From the editor: 'It is easy to find scapegoats but why always the young?'

The schools are back and the students have arrive, cue a whole host of finger pointing and blame.

Tuesday, 29th September 2020, 1:29 pm

There are so many people who are happy to say all our current Covid-19 problems are because of the younger generation. This has been a theme since March although it has really ramped up this month.

Yes, in an ideal world you probably wouldn’t send hundreds of thosands of teenagers to mingle across the country – including 60,000 in Sheffield alone. However, we seem to conveniently forget that this is not of their making. They are doing exactly what they are told to do so perhaps we should look at the reasons behind that rather than looking down our noses at the younger generations.

If you throw together a group of 18-year-olds who don’t know each other then what do you think will happen? It would be the same in the 1920s or 1960s as it is today. They have fun and get to know each other. That is a large part of what the start of anybody’s university experience is about. So they are following the rules and you didn’t need to be highly educated to predict what was going to happen. Yet here we are – a country filled with concerned parents who are rightly worried at the situation their children have flown the nest in to and students paying extortionate fees for something which is a long way from what they should be getting. If only we were surprised and if only we thought this was being done because it is the right thing for these youngsters, rather than for purely economic reasons. When you look at it like that you might think we are making pawns in a game beyond their control, rather than them being irresponsible and to blame for our woes.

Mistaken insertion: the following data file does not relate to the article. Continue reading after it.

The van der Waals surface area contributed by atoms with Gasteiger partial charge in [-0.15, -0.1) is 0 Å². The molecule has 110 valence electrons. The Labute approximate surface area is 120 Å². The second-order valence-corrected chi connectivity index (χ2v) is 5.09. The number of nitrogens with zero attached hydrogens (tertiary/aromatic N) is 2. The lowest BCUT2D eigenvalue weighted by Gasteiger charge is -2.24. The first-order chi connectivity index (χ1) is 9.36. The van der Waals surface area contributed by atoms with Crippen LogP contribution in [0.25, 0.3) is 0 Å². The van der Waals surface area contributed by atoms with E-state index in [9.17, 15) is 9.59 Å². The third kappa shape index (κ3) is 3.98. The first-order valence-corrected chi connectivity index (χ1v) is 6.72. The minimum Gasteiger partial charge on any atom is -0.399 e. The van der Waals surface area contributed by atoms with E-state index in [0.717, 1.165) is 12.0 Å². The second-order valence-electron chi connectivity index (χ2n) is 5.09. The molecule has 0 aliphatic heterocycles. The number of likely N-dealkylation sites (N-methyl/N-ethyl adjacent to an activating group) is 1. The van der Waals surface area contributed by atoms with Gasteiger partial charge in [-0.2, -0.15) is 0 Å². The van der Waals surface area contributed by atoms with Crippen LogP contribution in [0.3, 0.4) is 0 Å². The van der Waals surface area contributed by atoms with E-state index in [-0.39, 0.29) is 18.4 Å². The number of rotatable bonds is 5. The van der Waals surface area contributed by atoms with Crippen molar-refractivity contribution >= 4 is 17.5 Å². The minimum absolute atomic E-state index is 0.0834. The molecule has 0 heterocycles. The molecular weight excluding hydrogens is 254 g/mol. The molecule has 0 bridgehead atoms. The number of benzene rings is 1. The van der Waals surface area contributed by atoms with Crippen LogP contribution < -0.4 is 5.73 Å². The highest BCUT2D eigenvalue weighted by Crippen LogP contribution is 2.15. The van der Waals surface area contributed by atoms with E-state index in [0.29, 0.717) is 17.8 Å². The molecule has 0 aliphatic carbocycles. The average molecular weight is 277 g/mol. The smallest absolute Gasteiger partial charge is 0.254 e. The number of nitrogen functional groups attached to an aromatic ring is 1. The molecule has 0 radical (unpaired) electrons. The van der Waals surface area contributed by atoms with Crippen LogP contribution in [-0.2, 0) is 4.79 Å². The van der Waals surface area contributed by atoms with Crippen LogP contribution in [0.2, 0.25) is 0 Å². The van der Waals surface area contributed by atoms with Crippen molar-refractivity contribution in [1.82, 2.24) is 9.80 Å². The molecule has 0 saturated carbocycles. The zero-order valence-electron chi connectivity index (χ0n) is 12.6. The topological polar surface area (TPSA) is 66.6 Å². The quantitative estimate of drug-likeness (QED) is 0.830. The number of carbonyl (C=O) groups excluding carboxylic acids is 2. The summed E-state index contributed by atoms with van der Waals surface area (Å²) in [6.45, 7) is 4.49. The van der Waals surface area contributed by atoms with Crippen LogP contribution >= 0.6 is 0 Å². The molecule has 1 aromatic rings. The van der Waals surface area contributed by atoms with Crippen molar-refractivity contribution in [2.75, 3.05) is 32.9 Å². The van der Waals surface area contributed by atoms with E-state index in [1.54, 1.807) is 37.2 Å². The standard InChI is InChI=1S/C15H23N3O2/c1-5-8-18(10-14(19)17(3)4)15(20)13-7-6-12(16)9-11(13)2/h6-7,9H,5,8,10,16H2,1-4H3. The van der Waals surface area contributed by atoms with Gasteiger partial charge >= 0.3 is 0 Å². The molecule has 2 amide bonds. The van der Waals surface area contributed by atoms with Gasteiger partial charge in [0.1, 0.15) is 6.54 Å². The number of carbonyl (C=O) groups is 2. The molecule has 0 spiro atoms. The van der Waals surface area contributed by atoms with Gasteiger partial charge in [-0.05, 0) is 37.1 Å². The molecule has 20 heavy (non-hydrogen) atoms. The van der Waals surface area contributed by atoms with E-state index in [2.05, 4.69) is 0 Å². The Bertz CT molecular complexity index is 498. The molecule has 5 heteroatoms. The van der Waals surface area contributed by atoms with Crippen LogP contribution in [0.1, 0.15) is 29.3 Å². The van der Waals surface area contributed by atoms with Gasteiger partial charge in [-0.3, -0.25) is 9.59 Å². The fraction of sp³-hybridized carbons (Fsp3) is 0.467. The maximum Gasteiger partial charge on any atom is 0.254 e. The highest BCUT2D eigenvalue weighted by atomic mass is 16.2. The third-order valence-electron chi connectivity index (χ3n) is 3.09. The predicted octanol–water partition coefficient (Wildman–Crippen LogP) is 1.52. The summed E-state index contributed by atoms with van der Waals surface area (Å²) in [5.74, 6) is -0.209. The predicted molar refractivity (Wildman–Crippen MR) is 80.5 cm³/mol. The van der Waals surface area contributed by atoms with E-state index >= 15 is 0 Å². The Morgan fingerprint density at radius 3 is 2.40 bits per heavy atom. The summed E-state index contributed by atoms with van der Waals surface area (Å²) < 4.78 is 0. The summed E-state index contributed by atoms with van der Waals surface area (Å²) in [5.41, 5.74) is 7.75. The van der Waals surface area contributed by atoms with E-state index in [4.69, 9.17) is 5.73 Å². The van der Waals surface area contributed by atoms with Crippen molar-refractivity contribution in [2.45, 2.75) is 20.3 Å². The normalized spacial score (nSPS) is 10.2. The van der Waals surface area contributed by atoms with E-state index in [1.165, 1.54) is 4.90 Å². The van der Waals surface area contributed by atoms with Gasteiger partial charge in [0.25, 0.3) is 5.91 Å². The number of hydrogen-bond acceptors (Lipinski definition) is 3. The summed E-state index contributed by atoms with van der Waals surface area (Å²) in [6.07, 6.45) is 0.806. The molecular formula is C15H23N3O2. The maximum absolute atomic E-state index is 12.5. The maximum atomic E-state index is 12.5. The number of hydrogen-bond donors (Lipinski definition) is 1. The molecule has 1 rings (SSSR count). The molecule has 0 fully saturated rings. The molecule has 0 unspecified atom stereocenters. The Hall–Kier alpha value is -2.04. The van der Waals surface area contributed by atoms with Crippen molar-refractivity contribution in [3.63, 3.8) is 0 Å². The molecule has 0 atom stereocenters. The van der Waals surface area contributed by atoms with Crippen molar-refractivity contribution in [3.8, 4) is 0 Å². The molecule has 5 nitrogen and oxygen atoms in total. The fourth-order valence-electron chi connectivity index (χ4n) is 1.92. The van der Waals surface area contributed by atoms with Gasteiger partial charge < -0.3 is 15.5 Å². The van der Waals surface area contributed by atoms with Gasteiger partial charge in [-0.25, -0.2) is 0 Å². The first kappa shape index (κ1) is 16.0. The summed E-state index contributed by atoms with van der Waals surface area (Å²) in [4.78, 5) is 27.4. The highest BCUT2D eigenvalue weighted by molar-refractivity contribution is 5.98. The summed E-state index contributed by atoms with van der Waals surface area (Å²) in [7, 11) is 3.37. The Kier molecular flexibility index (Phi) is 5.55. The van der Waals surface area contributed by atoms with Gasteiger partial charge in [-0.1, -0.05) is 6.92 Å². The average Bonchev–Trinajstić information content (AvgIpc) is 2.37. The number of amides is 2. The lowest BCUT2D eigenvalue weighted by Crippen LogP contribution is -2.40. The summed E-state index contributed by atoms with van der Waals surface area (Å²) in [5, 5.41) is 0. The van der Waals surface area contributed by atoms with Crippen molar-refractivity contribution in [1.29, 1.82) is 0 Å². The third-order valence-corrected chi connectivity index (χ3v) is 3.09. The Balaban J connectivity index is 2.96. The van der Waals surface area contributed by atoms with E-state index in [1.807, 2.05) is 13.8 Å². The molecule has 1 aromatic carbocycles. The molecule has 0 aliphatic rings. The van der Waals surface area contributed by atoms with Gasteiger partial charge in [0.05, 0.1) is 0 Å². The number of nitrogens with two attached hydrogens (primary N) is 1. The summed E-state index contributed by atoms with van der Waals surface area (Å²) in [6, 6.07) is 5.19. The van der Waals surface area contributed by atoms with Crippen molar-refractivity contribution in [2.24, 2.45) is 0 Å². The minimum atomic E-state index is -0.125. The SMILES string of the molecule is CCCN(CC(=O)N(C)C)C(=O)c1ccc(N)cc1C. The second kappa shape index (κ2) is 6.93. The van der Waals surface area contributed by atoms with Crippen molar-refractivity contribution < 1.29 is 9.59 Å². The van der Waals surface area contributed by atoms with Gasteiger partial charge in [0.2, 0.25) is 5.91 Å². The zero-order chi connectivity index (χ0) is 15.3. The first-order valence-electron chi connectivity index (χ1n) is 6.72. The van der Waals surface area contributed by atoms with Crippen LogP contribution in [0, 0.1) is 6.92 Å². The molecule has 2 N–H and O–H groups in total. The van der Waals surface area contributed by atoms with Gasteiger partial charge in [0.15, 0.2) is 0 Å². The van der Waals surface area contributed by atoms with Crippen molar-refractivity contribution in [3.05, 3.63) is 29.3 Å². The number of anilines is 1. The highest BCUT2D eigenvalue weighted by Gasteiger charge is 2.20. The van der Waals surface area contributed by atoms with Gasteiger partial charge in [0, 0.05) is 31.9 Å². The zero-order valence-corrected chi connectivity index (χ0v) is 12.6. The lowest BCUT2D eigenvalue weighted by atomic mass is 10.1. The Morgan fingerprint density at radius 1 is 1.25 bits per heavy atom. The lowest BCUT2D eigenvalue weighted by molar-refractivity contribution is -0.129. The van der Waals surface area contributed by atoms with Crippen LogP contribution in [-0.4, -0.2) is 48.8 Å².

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The youngest generations have been made scapegoats throughout the decades. By Picture Sheffield.

It is exactly the same with schools. They are all following the guidelines to the letter and, obviously, that meant that the virus spread quickly as soon as everyone was back in the classroom. We were all young once, even if it was quite a while ago for some of us. Yet we quickly forget that whichever decade formed the guiding influence on our young lives, we were the ones that were labelled as worst than the ones who went before. And that was without a pandemic. The same youngsters who we all hope will be back in our families for Christmas are the ones who we blame. Maybe it isn’t them who need to grow up?